Meet Mr. cheese
Don’t trust appearances. Somehow, yes, Yves Cremmer is leading a secluded life, because he’s working at night, in Rungis, the biggest food market of the world. It’s only a stone’s throw away from Paris, 13 kilometres south of Notre Dame cathedral, but it’s another world though.
Looking like a cliché
Imagine this: the working day at Rungis starts at 2, 3, 4 in the morning, depending on whether you sell fish, meat, cheese, vegetables or flowers. Cremmer is a wholesale cheese trader and the kind of guy who really, really loves his profession. On my visit to Rungis, I stopped at his shop to talk to him and you hardly can imagine anyone looking more like the cliché of a Frenchman. He could have just walked out of an Asterix comic.
I wondered what kind of cheese he was displaying there: bluish blocks of cheese that I’d never seen before. Mr. Cremmer explained that this was the Bleu de Termignon from Savoy, actually a rare cheese and that I shouldn’t feel ashamed not to know it. (David Lebovitz also discovered the Bleu de Termignon only recently.)
Go down on your knees
There are only three or four producers of this cheese left. And Mr. Cremmer would never, ever sell all his stock of Bleu de Termignon to just one person or restaurant. You could go down on your knees, but he would only give you one block. Why withhold the Bleu de Termignon from somebody else who could discover it? I told you, Mr. Cremmer is a bit crazy about his cheese.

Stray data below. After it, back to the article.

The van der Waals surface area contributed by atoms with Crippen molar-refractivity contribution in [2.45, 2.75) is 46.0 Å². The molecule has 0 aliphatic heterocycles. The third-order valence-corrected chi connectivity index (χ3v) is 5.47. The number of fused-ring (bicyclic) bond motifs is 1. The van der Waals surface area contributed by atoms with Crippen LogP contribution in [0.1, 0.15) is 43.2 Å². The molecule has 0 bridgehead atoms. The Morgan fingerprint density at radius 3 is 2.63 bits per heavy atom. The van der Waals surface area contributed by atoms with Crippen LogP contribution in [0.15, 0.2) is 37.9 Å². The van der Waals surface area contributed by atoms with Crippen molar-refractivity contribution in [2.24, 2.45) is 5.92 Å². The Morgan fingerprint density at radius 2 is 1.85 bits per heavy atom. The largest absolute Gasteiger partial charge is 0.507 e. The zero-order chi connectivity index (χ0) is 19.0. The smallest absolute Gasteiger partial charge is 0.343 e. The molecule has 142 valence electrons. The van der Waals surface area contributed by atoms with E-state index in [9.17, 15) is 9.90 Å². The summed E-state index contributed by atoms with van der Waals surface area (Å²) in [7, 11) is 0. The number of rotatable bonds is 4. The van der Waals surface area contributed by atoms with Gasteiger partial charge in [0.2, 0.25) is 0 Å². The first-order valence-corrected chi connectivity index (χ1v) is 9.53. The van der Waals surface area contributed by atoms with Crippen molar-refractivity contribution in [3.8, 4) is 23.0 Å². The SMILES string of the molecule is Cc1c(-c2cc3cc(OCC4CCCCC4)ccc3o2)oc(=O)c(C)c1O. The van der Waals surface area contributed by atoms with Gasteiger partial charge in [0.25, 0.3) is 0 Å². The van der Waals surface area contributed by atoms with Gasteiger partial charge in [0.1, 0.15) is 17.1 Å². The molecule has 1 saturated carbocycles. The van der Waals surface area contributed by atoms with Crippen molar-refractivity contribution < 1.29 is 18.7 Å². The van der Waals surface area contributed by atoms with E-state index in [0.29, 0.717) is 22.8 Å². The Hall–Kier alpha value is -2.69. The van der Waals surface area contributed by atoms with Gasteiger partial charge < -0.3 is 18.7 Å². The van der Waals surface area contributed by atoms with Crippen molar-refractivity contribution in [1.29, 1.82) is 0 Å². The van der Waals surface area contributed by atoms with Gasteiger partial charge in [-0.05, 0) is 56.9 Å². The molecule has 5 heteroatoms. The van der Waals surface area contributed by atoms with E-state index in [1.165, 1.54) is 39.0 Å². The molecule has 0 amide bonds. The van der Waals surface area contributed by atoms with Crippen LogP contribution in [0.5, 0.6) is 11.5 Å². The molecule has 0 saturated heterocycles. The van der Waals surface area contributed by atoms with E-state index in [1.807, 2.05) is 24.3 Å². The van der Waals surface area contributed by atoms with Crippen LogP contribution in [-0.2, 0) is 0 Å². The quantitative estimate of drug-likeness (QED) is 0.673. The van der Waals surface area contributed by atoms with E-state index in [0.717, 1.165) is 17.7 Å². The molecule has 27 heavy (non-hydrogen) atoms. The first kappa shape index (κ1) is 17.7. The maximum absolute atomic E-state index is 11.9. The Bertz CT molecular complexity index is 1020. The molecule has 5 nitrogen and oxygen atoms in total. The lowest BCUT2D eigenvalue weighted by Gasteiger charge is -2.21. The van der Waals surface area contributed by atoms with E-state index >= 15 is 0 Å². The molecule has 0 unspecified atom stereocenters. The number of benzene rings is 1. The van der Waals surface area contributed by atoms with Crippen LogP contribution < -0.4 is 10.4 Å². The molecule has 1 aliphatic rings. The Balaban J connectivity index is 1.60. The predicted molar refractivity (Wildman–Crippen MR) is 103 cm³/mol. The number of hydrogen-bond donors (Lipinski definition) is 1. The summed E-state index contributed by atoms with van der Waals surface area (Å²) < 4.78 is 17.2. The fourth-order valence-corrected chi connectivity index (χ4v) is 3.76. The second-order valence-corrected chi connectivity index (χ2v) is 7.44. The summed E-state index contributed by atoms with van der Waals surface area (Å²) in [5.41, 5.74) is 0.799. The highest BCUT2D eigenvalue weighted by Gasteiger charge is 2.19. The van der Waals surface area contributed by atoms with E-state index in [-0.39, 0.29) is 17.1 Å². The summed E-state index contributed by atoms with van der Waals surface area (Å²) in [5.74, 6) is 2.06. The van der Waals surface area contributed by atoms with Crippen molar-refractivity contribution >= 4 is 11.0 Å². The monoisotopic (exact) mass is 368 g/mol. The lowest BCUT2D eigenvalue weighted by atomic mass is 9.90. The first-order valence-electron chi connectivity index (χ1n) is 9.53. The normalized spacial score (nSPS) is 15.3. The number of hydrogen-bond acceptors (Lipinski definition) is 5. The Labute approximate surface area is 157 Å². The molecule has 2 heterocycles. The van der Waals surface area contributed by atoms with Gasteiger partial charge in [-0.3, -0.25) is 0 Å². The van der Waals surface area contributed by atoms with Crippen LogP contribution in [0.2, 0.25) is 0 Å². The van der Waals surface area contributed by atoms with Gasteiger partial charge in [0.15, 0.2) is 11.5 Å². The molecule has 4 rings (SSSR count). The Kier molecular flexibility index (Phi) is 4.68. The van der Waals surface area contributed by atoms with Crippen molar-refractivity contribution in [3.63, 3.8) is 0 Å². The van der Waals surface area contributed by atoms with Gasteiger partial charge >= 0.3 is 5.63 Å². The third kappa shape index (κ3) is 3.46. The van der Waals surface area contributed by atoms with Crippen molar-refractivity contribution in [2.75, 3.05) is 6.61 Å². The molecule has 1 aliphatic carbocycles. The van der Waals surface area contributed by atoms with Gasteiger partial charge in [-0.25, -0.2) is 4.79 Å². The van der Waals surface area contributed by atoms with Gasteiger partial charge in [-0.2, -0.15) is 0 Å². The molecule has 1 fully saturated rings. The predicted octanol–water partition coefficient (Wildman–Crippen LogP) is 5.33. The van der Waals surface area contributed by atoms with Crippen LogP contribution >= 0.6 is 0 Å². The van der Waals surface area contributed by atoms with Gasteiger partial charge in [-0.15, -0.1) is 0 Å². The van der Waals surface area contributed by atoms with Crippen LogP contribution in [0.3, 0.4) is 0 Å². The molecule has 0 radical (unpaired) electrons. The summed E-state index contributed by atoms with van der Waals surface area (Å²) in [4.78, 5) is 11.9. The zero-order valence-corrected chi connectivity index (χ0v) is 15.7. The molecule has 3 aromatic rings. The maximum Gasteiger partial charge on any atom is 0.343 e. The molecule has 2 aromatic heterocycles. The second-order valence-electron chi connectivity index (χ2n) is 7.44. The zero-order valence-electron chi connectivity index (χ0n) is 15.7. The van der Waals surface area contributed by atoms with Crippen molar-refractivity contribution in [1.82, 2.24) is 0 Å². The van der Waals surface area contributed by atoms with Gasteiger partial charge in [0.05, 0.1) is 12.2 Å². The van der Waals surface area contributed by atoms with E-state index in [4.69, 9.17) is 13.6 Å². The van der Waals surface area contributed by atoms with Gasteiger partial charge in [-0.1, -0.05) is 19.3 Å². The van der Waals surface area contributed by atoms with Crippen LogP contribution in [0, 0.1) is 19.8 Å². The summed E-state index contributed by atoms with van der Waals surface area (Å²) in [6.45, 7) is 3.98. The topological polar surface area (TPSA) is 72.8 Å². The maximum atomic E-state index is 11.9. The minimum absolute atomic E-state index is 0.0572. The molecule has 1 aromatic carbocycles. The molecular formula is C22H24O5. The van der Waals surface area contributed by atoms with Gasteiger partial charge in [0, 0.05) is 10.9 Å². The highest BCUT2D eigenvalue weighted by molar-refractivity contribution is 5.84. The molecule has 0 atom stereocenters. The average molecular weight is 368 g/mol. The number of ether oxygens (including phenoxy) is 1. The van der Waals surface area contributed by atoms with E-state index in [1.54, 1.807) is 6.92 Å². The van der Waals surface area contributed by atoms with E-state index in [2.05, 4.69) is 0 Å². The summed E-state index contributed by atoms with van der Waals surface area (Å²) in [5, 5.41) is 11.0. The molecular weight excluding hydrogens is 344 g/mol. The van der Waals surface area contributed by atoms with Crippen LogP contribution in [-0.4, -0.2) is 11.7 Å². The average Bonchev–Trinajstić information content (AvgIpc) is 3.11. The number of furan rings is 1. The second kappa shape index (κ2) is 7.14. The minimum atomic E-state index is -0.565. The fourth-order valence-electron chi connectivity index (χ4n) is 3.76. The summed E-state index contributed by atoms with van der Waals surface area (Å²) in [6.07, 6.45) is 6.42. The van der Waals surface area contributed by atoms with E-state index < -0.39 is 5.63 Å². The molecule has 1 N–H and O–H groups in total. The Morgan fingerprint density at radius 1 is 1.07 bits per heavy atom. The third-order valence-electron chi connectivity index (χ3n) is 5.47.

Mr. Kremmer told me all about the Bleu de Termignon: there are only few herds in the French Alps close to the village Termignon grazing on the mountain pastures of the Savoy at 2500 meters during the summer months, about sixty cows all together (vaches savoyardes and abondance), munching grass and – believe it or not – even flowers. “There is not such a fauna anywhere else”, Mr. Kremmer said.
The lovely taste of mold
Together with the plants comes a mold, which you can find in the milk afterwards. The mold therefore is natural and isn’t, as often with blue cheese, from being inoculated. “The cheese becomes blue by oxidation”, Mr. Cremmer explains.
I’ll spare you the details, but just think, next time, when you’re buying cheese, about people like Mr. Cremmer. Without him and his hard working colleagues at Rungis the poshest restaurants in the world would just be without cheese. At least without le Bleu de Tremignon. What a shame.Photos:
The Bleu de Termignon